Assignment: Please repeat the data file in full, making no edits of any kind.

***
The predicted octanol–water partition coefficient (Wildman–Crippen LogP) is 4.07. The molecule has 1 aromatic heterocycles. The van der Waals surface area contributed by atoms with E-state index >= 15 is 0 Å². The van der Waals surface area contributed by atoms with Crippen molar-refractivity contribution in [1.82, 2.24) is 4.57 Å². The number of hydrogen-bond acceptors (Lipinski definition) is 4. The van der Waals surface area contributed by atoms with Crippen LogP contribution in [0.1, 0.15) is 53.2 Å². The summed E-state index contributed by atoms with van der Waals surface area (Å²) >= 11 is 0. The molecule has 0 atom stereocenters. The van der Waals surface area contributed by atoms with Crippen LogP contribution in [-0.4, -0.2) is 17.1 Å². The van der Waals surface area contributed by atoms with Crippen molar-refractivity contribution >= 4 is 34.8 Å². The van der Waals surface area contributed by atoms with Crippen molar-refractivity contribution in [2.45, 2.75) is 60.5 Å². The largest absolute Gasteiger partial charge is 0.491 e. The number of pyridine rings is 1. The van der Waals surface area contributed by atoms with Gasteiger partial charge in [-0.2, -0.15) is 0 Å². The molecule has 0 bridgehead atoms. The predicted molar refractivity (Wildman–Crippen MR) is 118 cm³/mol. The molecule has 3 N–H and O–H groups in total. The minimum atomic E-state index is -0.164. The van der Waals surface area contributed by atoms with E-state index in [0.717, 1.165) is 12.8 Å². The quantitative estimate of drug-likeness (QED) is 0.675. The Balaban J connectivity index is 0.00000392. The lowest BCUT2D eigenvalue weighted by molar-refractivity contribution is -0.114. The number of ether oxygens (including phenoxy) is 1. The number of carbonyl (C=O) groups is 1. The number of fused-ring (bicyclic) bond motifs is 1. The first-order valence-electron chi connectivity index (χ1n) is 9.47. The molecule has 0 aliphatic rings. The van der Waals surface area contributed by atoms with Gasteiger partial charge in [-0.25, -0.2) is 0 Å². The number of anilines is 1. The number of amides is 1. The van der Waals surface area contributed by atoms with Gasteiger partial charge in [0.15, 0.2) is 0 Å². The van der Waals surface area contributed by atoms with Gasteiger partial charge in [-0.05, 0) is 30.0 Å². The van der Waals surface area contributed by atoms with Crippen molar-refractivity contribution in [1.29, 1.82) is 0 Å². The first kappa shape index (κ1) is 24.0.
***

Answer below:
The predicted octanol–water partition coefficient (Wildman–Crippen LogP) is 4.07. The molecule has 1 aromatic heterocycles. The van der Waals surface area contributed by atoms with E-state index >= 15 is 0 Å². The van der Waals surface area contributed by atoms with Crippen molar-refractivity contribution in [1.82, 2.24) is 4.57 Å². The number of hydrogen-bond acceptors (Lipinski definition) is 4. The van der Waals surface area contributed by atoms with Crippen LogP contribution in [0.1, 0.15) is 53.2 Å². The summed E-state index contributed by atoms with van der Waals surface area (Å²) >= 11 is 0. The molecule has 0 atom stereocenters. The van der Waals surface area contributed by atoms with Crippen LogP contribution in [-0.4, -0.2) is 17.1 Å². The van der Waals surface area contributed by atoms with Crippen molar-refractivity contribution >= 4 is 34.8 Å². The van der Waals surface area contributed by atoms with Crippen molar-refractivity contribution in [2.45, 2.75) is 60.5 Å². The largest absolute Gasteiger partial charge is 0.491 e. The number of pyridine rings is 1. The van der Waals surface area contributed by atoms with Gasteiger partial charge in [-0.2, -0.15) is 0 Å². The molecule has 0 bridgehead atoms. The predicted molar refractivity (Wildman–Crippen MR) is 118 cm³/mol. The molecule has 3 N–H and O–H groups in total. The minimum atomic E-state index is -0.164. The van der Waals surface area contributed by atoms with E-state index in [0.717, 1.165) is 12.8 Å². The quantitative estimate of drug-likeness (QED) is 0.675. The Balaban J connectivity index is 0.00000392. The lowest BCUT2D eigenvalue weighted by molar-refractivity contribution is -0.114. The number of ether oxygens (including phenoxy) is 1. The number of carbonyl (C=O) groups is 1. The number of fused-ring (bicyclic) bond motifs is 1. The first-order valence-electron chi connectivity index (χ1n) is 9.47. The molecule has 0 aliphatic rings. The van der Waals surface area contributed by atoms with Gasteiger partial charge in [-0.25, -0.2) is 0 Å². The number of anilines is 1. The number of amides is 1. The van der Waals surface area contributed by atoms with Gasteiger partial charge in [0.15, 0.2) is 0 Å². The van der Waals surface area contributed by atoms with Gasteiger partial charge in [-0.05, 0) is 30.0 Å². The van der Waals surface area contributed by atoms with Crippen molar-refractivity contribution in [1.29, 1.82) is 0 Å². The first kappa shape index (κ1) is 24.0.